FIGS. 8A through 8J show cross sectional representations of the method for forming composite bumps with a base metal layer under the composite bump and on top of the input/output pad using photoresist for patterning the polymer and metal layers.

FIGS. 9A through 9G show cross sectional representations of the method for forming composite bumps using photosensitive polymer to pattern the polymer layer and photoresist to pattern the metal layer.

FIGS. 10A through 10H show cross sectional representations of the method for forming composite bumps with a base metal layer under the composite bump and on top of the input/output pad using photosensitive polymer to pattern the polymer layer and photoresist to pattern the metal layer.

FIGS. 11A through lie show cross sectional representations of the method for forming composite bumps using a lift off process.

FIGS. 12A through 12C show cross sectional representations of the method for forming a solder layer on the composite bumps.

DESCRIPTION OF THE PREFERRED EMBODIMENTS

FIG. 1A shows an embodiment of the composite bump formed on either an integrated circuit element or on a substrate. A passivation layer 28 and an aluminum input/output pad 26 of about 90 microns diameter is formed on an integrated circuit element or substrate 30. A polymer body 32 with a thickness of between about 5 microns and 25 microns is formed on the input/output pad 26. The polymer body can be polyamic acid polyimide such as PROBIMIDE 7010 or PROBIMIDE 514 produced by OCG Microelectronic Materials, Inc., Tempe, Ariz.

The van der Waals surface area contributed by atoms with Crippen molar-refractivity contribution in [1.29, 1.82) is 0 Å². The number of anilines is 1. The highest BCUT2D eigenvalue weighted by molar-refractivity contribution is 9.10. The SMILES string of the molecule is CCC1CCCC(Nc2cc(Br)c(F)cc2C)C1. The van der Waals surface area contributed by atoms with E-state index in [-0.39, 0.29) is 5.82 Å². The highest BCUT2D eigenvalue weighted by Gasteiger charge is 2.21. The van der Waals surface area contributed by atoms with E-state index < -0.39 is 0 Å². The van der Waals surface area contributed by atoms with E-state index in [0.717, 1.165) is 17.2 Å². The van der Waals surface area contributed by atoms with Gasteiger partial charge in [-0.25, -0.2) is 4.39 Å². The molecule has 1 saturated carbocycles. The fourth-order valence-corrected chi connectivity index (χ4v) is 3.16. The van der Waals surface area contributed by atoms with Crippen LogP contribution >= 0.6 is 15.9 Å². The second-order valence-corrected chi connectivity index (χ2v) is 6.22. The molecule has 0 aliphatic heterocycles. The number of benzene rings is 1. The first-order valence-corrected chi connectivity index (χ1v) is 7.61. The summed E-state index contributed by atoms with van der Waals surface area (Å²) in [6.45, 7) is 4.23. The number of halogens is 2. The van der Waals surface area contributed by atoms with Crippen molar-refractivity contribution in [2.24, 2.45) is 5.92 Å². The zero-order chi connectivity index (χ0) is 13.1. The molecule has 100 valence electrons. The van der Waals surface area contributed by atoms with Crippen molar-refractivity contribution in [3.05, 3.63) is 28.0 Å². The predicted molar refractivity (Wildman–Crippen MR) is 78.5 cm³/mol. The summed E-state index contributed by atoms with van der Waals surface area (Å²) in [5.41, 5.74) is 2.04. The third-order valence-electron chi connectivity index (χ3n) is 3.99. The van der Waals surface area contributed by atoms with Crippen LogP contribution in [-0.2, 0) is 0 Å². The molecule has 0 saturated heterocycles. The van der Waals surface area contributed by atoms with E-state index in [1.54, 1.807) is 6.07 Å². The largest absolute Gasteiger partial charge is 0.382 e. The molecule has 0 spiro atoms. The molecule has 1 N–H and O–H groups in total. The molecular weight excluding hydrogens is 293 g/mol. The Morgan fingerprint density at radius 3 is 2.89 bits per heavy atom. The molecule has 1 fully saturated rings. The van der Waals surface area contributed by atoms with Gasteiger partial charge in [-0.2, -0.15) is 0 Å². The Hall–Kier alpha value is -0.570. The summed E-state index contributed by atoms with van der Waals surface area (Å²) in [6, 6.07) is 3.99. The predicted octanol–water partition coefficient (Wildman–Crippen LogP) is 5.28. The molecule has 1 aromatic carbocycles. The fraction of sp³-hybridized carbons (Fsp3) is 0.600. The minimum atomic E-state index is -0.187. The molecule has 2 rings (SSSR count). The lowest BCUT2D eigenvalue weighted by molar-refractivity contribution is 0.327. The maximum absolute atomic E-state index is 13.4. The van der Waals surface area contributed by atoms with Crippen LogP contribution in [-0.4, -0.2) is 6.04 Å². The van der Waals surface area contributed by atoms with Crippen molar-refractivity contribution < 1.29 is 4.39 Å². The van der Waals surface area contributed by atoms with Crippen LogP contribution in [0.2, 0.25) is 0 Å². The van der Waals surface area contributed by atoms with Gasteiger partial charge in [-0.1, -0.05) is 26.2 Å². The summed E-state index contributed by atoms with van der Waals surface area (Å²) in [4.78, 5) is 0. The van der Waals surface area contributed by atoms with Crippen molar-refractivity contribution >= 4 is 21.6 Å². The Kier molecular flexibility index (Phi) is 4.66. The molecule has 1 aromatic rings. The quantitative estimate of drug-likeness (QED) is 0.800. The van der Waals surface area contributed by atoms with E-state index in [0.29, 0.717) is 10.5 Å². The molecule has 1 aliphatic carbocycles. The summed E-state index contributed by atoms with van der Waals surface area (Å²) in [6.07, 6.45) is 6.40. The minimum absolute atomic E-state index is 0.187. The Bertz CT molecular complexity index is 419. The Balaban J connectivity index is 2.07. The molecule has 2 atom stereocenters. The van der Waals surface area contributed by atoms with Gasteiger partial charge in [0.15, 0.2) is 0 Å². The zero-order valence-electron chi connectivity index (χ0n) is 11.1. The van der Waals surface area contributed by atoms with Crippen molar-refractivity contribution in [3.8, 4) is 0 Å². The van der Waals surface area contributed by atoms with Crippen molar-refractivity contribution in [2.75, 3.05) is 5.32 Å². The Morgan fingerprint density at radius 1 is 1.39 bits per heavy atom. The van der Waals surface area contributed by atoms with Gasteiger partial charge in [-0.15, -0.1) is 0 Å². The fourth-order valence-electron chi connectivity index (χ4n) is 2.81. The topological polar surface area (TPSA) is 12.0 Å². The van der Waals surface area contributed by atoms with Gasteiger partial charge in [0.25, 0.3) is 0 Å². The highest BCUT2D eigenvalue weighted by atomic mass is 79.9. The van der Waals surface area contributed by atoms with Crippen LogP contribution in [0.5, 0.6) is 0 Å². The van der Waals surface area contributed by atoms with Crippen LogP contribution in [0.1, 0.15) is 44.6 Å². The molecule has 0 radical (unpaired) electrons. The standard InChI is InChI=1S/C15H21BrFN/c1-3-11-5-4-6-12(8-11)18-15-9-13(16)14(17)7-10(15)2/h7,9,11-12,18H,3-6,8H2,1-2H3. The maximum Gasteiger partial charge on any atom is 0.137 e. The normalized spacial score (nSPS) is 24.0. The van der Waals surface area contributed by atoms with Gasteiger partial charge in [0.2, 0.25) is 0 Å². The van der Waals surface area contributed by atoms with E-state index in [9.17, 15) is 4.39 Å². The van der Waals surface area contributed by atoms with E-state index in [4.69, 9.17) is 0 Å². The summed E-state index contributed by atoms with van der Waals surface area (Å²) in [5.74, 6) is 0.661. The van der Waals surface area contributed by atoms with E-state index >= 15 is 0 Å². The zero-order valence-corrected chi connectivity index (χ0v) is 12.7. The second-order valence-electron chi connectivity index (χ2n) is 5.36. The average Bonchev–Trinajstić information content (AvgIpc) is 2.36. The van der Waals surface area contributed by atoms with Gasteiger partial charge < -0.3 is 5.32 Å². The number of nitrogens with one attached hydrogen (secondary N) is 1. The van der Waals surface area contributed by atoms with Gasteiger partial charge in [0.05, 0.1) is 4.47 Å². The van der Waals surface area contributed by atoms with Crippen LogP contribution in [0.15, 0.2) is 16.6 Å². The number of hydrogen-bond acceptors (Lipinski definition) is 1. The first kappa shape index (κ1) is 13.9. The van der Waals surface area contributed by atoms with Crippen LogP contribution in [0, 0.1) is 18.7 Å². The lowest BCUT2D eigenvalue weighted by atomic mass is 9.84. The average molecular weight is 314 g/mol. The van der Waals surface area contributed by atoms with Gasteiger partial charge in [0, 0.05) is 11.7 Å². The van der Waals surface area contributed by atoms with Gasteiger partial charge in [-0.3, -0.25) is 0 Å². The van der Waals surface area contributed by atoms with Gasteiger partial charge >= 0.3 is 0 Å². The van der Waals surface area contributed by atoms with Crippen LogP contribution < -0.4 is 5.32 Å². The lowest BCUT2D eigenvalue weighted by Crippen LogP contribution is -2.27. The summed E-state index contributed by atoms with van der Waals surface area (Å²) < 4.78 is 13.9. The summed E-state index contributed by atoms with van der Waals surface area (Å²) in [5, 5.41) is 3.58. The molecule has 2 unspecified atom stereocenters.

A conductive metal coating 36 is formed over the polymer body and must adhere to the polymer body. The coating can be a metal such as aluminum or nickel; or a composite such as nickel/gold, chrome/gold, chrome/silver, or titanium/platinum. The conductive metal coating 36 can be a composite which includes an adhesion layer/a barrier layer/ a conductor layer such as chrome/copper/gold, chrome/nickel/gold, chrome/silver/gold, titanium/platinum/gold, titanium/palladium/gold, or titanium/tungsten/silver. A solder coating, such as PbSn, InGa, or InSn may be formed over the conductive metal coating, shown in FIG. 1B, if this is desired for a soldering process. In this case the preferred conductive metal coatings are chrome/copper/gold, chrome/nickel/gold, chrome/silver/gold, titanium/platinum/gold, or titanium/palladium/gold.

Additional embodiments of the composite bump are shown in FIG. 2 through FIG. 6. FIG. 2 shows a composite bump formed in a hemispherical shape. FIG. 3 shows a composite bump formed with a rough surface on the bump. FIG. 4 shows multiple composite bumps formed inside the input/output pattern 26 of the integrated circuit element or substrate 30. FIG. 5 shows multiple composite bumps formed both inside and in a ring surrounding the input/output pattern 26 of the integrated circuit element or substrate 30. FIG. 6 shows multiple composite bumps formed in a ring surrounding the input/output pattern 26 of the integrated circuit element or substrate 30.